Readers who enjoy narrative journalism such as Chloe Hooper’s The Tall Man, Anna Funder’s Stasiland and Helen Garner’s non-fiction will love this fearless investigation into the dark side of footy culture, sex, consent and power.

Welcome to Your New Life
By Anna Goldsworthy

Welcome to Your New Life is Anna Goldsworthy’s humorous and heartfelt memoir about having her first child. Should she indulge her craving for sausage after sixteen years of not eating meat? Will her birth plan involve Enya or hypnosis, or neither? And just how worried should she be about her baby falling into a composting toilet?

‘so funny and moving that you feel you are living more vividly’ – Anna Funder
‘A keen-eyed, funny, tender, wonderful book.’ – Chloe Hooper

Why your mum will love it
Self-deprecating, humorous and beautifully written, this memoir evokes the journey of parenthood, the shock of the new, and the love that binds families together.

Political Animal
The Making of Tony Abbott

By David Marr

Tony Abbott is poised to become the nation’s next Prime Minister, and, more than ever, Australians are asking: what kind of man is he and how might he run the country?

‘A more fair-minded and more generous assessment than many people, perhaps myself included, had expected.’ – Tony Abbott

Why your mum will love it
Political Animal is an illuminating portrait of Tony Abbott the man and the politician. And besides, everyone’s mum loves David Marr!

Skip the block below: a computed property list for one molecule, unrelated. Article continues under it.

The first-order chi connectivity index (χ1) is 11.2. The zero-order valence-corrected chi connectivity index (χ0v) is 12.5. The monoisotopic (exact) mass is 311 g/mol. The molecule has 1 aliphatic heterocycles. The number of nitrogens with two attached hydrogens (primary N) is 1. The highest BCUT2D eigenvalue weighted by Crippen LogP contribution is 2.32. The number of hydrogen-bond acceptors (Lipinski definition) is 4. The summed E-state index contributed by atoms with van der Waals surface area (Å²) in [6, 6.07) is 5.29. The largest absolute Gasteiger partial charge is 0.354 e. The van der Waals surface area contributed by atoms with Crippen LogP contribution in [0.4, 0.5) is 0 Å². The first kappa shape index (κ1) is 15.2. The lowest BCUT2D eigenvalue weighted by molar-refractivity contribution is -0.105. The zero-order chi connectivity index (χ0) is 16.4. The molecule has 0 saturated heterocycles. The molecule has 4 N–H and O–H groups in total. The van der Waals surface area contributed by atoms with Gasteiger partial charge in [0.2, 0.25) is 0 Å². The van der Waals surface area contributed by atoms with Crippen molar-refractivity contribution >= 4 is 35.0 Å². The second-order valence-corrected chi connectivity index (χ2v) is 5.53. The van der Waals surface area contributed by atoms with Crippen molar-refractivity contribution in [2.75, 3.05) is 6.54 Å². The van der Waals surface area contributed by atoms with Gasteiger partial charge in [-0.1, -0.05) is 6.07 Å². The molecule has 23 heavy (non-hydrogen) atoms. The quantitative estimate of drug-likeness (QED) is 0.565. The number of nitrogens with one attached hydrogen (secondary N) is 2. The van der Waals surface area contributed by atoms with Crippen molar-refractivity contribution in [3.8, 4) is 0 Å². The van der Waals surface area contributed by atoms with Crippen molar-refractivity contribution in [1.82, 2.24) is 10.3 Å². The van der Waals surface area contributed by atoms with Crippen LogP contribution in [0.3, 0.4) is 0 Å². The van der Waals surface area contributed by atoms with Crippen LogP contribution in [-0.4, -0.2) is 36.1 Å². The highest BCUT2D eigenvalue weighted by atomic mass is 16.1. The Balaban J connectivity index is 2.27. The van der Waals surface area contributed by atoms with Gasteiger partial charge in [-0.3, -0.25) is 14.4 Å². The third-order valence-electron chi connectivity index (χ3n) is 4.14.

Unsuitable for Publication
Editing Queen Victoria

By Yvonne M. Ward

Unsuitable for Publication reveals the real story of Queen Victoria, based on unprecedented access to the royal archives. For the first time, readers can gain insight into Queen Victoria’s experiences of motherhood and her struggle to combine the roles of ruler and wife.

Why your mum will love it
It’s a fascinating piece of historical detective work about one of the most influential women of the nineteenth century.

Animal Wise
The Thoughts and Emotions of Our Fellow Creatures
By Virginia Morell

Did you know that crows improvise tools, chimps grieve, ants teach, earthworms make decisions and birds practise songs in their sleep? Animal Wise is a dazzling odyssey into the inner world of animals.

‘A journey to the centre of the animal mind’ – Temple Grandin

Why your mum will love it
Elephants, wolves, dolphins, parrots and more, Animal Wise is a fascinating account of animals and their many talents.

Ghost Wife
A Memoir of Love and Defiance

By Michelle Dicinoski

Ghost Wife is the heartwarming account of Michelle Dicinoski’s marriage to her wife, Heather.

‘Insightful, supple and gorgeously written’ – Benjamin Law

‘Moving, irresistible and new, this memoir will inspire readers to honour all that is hidden in the past – and within ourselves.’ – Gloria Steinem

Why your mum will love it
Ghost Wife is a stunningly written memoir about love, family secrets, acceptance and the hidden world of people who live outside social norms, sometimes illegally.

The Happiness Show
A Novel 
By Catherine Deveny

The Happiness Show is Catherine Deveny’s smart, funny and heartbreaking novel about love and marriage, sex and friendship, and the messiness of second chances.

‘A fun, feisty read. I was hooked from the first page.’ – Mia Freedman

Why your mum will love it
Sexy, hilarious, outrageous and moving, The Happiness Show explores the rules and taboos of contemporary relationships and the pursuit of happiness.

A Memoir

By Lily Chan

In Toyo, Lily Chan tells the story of her grandmother’s remarkable life. Set across Japan, India and Australia, it follows Toyo from her unusual upbringing in Japan to her experience of the war and her eventual journey to Australia.

‘This is a beautifully lyrical and compelling voice, infused with deep insight and love’ – Alice Pung

Why your mum will love it
Toyo is the story of a strong and resilient woman who rose to the challenges she faced, to live an extraordinary life.